The bodies of American and French journalists killed in Syria were handed over to aid workers with the International Committee of the Red Cross (ICRC) in the besieged Syrian city of Homs on Friday, a day after Syrian security forces overtook the city following a rebel retreat.
The Red Cross confirmed Friday that it had received the bodies of American journalist Marie Colvin and French photographer Remi Ochlik, who were killed last week in a mortar attack while covering the terror of Homs' residents enduring Syrian forces' weeks-long indiscriminate assault.
The ICRC said it was blocked, however, from bringing a convoy of emergency humanitarian aid into the devastated Baba Amr neighborhood of the city, which was reportedly in ruins after being under sustained assault from Syrian forces for the past month.
"Unfortunately no access today to BabaAmr," the ICRC's spokeswoman Carla Haddad Mardini wrote on Twitter Friday. "We were not allowed to enter BabaAmr and assist the people in need Syria."
ICRC president Jakob Kellenberger called the blocking of aid unacceptable. He also appealed to Syrian authorities for a two-hour daily ceasefire in Syria to allow humanitarian assistance.
The push for increased international humanitarian access to Syria came as Syrian opposition activists gave harrowing accounts of revenge attacks after Syrian forces retook Homs.
"Bassel Fouad, a Syrian activist who fled to Lebanon from Baba Amr two days ago, said a colleague there told him Friday that Syrian troops and pro-government gunmen known as shabiha were conducting house-to-house raids," Reuters reported. "His colleague said the gunmen lined 10 men up early Friday and shot them dead in front of a government cooperative that sells subsidized food." Foreign reporters, blocked from entering Syria, were not able to independently confirm the reports, and satellite phone and Skype access to residents of Homs were lost in the past days.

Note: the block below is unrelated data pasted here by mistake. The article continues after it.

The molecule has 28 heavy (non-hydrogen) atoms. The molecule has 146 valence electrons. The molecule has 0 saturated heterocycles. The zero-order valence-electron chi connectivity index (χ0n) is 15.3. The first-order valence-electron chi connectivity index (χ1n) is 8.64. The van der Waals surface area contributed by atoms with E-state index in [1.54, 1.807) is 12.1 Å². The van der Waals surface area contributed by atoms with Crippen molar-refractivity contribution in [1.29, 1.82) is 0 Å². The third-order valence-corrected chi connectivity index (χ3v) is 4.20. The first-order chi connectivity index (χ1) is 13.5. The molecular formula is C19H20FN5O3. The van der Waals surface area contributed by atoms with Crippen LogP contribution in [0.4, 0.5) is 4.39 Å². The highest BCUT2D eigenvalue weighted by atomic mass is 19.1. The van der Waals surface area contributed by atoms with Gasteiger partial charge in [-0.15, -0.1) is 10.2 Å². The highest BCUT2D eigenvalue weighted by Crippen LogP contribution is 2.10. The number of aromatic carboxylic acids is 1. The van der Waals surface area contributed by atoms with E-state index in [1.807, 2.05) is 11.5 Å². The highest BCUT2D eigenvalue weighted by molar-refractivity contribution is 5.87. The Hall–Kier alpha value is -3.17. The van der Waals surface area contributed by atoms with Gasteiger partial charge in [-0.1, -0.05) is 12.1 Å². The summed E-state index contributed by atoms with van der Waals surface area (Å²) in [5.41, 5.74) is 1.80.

Two senior American diplomats, testifying on the Syrian crisis Thursday on Capitol Hill, said humanitarian access was the key priority right now for the international community. There was still no international consensus for more aggressive measures, such as a Libya-style international military intervention, they said, describing the situation as exceedingly complex.
"Syria is a much bigger, more sophisticated, and more complicated country than Libya," President Obama told The Atlantic in an interview Friday. "The opposition is hugely splintered ... And so what we're trying to do ... is to try to come up with a series of strategies that can provide humanitarian relief. But they can also accelerate a transition to a peaceful and stable and representative Syrian government. If that happens, that will be a profound loss for Iran."
In the meantime, two wounded French journalists arrived safely in France on Friday after being smuggled out of Syria to Lebanon. Edith Bouvier, a reporter with France's Le Figaro, and photographer William Daniels were greeted by French President Nicolas Sarkozy upon arriving in France.
Another photographer wounded in Syria and evacuated to Lebanon told the BBC on Friday that Syria is a slaughterhouse.
"There are no targets in Baba Amr; there are no military targets," Paul Conroy told the BBC. "It's pure and systematic slaughter of a civilian population. The only reason those shells are going in are to eliminate the people and buildings of Baba Amr."
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